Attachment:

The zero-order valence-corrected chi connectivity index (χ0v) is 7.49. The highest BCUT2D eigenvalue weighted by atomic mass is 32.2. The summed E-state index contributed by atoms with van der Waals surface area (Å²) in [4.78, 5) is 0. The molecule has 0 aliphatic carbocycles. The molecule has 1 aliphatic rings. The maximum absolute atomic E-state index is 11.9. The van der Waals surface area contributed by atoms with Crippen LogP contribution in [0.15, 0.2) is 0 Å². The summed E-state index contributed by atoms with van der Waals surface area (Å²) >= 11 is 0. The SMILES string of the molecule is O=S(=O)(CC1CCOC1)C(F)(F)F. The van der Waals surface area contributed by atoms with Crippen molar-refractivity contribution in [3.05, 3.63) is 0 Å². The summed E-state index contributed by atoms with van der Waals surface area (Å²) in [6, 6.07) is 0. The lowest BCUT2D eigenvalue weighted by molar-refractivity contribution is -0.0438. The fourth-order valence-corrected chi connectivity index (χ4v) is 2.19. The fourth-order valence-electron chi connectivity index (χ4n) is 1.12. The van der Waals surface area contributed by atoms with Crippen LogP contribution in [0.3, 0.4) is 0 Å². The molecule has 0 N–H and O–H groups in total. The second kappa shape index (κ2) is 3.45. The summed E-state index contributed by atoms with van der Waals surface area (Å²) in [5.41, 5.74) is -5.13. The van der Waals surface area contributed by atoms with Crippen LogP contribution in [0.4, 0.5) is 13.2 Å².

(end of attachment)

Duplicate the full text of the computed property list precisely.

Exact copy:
The zero-order valence-corrected chi connectivity index (χ0v) is 7.49. The highest BCUT2D eigenvalue weighted by atomic mass is 32.2. The summed E-state index contributed by atoms with van der Waals surface area (Å²) in [4.78, 5) is 0. The molecule has 0 aliphatic carbocycles. The molecule has 1 aliphatic rings. The maximum absolute atomic E-state index is 11.9. The van der Waals surface area contributed by atoms with Crippen LogP contribution in [0.15, 0.2) is 0 Å². The summed E-state index contributed by atoms with van der Waals surface area (Å²) >= 11 is 0. The SMILES string of the molecule is O=S(=O)(CC1CCOC1)C(F)(F)F. The van der Waals surface area contributed by atoms with Crippen molar-refractivity contribution in [3.05, 3.63) is 0 Å². The summed E-state index contributed by atoms with van der Waals surface area (Å²) in [6, 6.07) is 0. The lowest BCUT2D eigenvalue weighted by molar-refractivity contribution is -0.0438. The fourth-order valence-corrected chi connectivity index (χ4v) is 2.19. The fourth-order valence-electron chi connectivity index (χ4n) is 1.12. The van der Waals surface area contributed by atoms with Crippen LogP contribution in [0.3, 0.4) is 0 Å². The molecule has 0 N–H and O–H groups in total. The second kappa shape index (κ2) is 3.45. The summed E-state index contributed by atoms with van der Waals surface area (Å²) in [5.41, 5.74) is -5.13. The van der Waals surface area contributed by atoms with Crippen LogP contribution in [0.4, 0.5) is 13.2 Å².